Senator Dodson concluding words are significant of the confusion – to be generous – among Indigenous People who should know better:
“Australia cannot move forward while our founding document, our birth certificate, embodies our racist past. The stubborn stains in our racist Constitution must be erased.” [Emphasis added]
Correctly Senator Dodson observed that in the Constitution “there is not even a preamble that could point us to something symbolic.”
Maybe it is worth recalling the opening words of that act, which is still and only an act of the British Imperial Parliament. They are:
“Whereas the people of New South Wales, Victoria, South Australia, Queensland, and Tasmania, humbly relying on the blessing of Almighty God, have agreed to unite in one indissoluble Federal Commonwealth under the Crown of the United Kingdom of Great Britain and Ireland, and under the Constitution hereby established:
And whereas it is expedient to provide for the admission into the Commonwealth of other Australasian Colonies and possessions of the Queen:
Be it therefore enacted by the Queen’s most Excellent Majesty, by and with the advice and consent of the Lords Spiritual and Temporal, and Commons, in this present Parliament assembled, and by the authority of the same, as follows:” The Constitution proper follows. Incidentally, the Ireland mentioned in constitution has been an independent republic since 1937!
One wonders: how could an intellectually well-provided member of the Indigenous and Torres Strait Islander People speak about ‘our Constitution’ without blushing?
Or is it, perhaps, that as Paulo Freire – the well-known Brazilian educationist – warned: “The oppressed, having internalised the image of the oppressor and adopted his guidelines, are fearful of freedom.”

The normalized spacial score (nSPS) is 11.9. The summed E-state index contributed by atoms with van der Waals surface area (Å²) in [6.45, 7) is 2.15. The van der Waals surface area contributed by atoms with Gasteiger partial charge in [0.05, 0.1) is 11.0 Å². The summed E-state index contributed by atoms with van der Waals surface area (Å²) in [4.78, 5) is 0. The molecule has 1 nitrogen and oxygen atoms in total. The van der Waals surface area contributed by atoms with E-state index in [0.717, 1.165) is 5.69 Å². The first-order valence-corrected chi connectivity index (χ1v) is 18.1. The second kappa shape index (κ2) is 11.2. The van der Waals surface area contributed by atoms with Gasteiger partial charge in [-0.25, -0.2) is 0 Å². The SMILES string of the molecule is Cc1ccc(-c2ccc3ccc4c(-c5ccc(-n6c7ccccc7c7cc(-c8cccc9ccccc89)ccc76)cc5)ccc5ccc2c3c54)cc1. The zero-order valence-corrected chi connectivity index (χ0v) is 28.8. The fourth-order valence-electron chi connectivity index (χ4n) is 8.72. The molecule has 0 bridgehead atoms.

Freire could be regarded as one of the leading representatives of ‘Christian liberation theology.’ The historical roots of that theology are to be found in the prophetic tradition of evangelists and missionaries from the earliest colonial days in Latin America – churchmen who questioned the type of presence adopted by the church and the way Indigenous Peoples, blacks, mestizos, and the poor rural and urban masses were treated. One would face some difficulty in recognising that in Australia.
Freire contributed a philosophy of education which came not only from classical approaches stemming from Plato, but also from modern Marxist and anti-colonialist thinkers. In many ways his Pedagogy of the oppressed (1970) may be best read as an extension of, or reply to, Frantz Omar Fanon’s The wretched of the Earth (1961), which emphasised the need to provide native populations with an education which was simultaneously new and modern – rather than traditional – and anti-colonial, that is to say not simply an extension of the culture of the coloniser. Fanon was an uncompromising political radical and Marxist humanist concerned with the psychopathology of colonisation, and the human, social and cultural consequences of decolonisation.